The Parti Québécois is partly to blame for the lack of support for sovereignty, according to the province’s longest-serving legislature member, who believes his party has renounced its duty to promote independence.
François Gendron, 73, will retire from political life this fall after 42 years in the legislature — but not without a few parting shots directed at the media, his political rivals and his own party.
“The PQ has things to blame itself for,” says Gendron, who was first elected in 1976 under former Parti Québécois premier Rene Lévesque.
In a lengthy interview with The Canadian Press, the politician says he has three words of advice for his party, which was founded to make Quebec a country but has thus far proven incapable of rallying the population to its cause.
“Go. Talk. Convince.”
Gendron, a former teacher, believes sovereigntists have to return to the basics of political activism, and show Quebecers what they have to gain from independence.
His party, he believes, has failed in this scholarly duty, noting that they haven’t produced a single substantial document on the benefits of sovereignty since the last referendum in 1995.
When asked if he’s scared he’ll never see Quebec become its own country, he responds, “the answer is yes.”
The outspoken politician had nothing but good words for former Bloc Québécois leader Martine Ouellet, who stepped down from her party earlier this month after losing a confidence vote. She currently sits in provincial legislature as an independent but has indicated she won’t run in October’s election.
Ouellet, who was criticized at times for her laser-like focus on independence, is a woman “of conviction,” who wears the cause proudly and knows it inside and out, Gendron says.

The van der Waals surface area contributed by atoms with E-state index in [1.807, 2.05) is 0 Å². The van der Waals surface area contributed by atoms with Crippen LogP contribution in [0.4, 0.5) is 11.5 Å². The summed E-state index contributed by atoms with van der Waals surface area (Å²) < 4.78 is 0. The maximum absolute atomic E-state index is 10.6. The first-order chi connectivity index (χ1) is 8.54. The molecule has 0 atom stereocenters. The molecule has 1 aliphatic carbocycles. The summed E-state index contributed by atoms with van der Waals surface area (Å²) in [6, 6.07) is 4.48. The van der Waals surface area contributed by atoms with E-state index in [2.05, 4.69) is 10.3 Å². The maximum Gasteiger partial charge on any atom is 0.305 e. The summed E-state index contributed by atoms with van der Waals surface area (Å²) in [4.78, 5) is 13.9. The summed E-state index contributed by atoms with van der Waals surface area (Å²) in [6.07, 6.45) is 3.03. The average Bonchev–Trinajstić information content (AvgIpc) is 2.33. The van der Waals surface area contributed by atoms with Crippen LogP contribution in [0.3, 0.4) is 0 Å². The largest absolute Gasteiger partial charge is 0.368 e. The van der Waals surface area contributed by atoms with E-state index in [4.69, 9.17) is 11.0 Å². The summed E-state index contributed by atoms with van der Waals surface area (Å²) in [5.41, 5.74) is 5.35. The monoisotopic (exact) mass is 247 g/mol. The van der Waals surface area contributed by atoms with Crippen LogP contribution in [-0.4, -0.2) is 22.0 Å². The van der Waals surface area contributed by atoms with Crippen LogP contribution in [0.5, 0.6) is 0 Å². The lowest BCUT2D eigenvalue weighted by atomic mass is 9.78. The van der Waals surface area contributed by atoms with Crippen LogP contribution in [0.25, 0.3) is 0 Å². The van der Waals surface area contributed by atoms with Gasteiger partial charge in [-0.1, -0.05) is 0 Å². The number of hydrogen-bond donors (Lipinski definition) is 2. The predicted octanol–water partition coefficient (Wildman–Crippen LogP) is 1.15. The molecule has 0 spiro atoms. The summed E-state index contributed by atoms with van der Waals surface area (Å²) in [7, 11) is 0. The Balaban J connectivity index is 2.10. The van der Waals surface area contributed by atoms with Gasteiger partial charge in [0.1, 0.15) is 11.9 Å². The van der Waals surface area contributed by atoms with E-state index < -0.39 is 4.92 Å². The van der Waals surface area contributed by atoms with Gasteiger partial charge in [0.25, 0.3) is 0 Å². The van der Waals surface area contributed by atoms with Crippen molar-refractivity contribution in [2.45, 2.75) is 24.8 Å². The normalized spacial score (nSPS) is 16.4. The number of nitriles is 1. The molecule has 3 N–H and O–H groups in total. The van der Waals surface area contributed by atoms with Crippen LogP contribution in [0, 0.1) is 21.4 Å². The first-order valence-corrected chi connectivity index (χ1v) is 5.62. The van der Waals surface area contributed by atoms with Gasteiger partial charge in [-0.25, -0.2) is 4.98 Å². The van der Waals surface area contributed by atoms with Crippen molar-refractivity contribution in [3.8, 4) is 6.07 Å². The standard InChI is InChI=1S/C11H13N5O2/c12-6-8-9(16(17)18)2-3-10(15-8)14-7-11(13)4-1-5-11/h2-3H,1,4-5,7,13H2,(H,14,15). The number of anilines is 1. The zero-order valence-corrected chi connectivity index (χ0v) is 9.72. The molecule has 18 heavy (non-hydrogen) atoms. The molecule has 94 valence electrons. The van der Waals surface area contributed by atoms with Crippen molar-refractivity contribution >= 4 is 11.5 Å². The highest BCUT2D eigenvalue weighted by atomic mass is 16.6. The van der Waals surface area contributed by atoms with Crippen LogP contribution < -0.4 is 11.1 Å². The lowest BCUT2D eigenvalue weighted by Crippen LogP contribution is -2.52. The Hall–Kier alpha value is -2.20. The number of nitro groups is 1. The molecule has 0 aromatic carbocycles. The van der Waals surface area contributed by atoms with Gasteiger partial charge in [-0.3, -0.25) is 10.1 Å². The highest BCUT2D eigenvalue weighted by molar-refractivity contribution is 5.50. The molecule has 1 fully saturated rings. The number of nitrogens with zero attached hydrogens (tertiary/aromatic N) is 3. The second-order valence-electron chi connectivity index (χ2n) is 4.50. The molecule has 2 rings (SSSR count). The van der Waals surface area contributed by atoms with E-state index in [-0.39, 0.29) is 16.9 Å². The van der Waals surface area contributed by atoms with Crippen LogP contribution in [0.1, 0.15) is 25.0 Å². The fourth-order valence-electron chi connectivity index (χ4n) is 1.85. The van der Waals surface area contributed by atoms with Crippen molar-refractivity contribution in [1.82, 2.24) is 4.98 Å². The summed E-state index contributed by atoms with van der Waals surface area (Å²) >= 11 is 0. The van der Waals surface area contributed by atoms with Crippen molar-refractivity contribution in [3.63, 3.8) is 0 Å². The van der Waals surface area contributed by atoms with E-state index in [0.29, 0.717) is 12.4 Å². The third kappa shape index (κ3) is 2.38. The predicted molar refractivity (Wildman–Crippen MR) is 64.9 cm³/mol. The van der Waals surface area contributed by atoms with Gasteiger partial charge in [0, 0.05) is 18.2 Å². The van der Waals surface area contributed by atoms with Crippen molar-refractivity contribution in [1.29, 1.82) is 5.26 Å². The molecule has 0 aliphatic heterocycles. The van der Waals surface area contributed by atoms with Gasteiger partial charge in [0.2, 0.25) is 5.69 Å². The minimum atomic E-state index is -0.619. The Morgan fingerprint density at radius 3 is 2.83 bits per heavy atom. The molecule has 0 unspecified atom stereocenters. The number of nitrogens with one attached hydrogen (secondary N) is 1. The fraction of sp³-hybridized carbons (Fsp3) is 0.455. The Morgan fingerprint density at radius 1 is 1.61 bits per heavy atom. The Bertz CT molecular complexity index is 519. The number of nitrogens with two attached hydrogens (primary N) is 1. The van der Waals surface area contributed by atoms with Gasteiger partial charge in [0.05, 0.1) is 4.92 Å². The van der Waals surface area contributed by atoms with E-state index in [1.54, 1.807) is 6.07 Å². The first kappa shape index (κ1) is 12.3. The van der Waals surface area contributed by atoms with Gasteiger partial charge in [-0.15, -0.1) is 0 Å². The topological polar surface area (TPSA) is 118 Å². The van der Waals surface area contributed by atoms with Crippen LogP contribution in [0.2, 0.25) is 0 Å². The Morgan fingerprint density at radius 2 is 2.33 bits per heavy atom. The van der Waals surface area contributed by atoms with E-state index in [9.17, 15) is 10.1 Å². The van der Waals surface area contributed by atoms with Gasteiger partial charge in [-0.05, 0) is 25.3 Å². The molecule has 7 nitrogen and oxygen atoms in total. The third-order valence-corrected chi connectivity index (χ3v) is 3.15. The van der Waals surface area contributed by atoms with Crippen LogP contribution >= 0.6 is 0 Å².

In contrast, he has harsh words for the poll-leading provincial Coalition Avenir Québec, whose members he describes as “puppets” with no program, and Philippe Couillard’s Liberals, whose “billions” spent on advertising he says ought to provoke a “social crisis.”
Gendron also blames a highly individualistic culture and a lack of education among citizens for the decline of the independence movement and most other collective efforts.
“There’s no more culture, no more history, people know just about nothing,” he says.
Some of his harshest criticism was reserved for the media, which in his opinion is largely responsible for discrediting the noble role of elected politicians through endless commentary that “pollutes the airwaves.”
“We’re less credible than sex workers and used car salesmen,” he says.
Gendron, who will not seek re-election in this fall’s election, says that what he’ll miss the most is representing the 35,000 people in his western Quebec riding of Abitibi-Ouest.
While outspoken on many topics, he remains more discreet when questioned on his party’s possible fate come October.
He notes, with a touch of disappointment, that the party has lost its foothold in many ridings that were once PQ strongholds.
In his decades-long career, Gendron has held a number of cabinet posts, many of them linked to regional development or resource management.
He was instrumental in creating the first regional development policy in 1982, which he describes as a moment of pride.
These days, he’s faced with the task of sorting decades of photos, documents, press clippings and memories as he prepares to make his exit.
“When we stir all this up, madam, it disturbs,” he says. “It comes to get you at an emotional level.”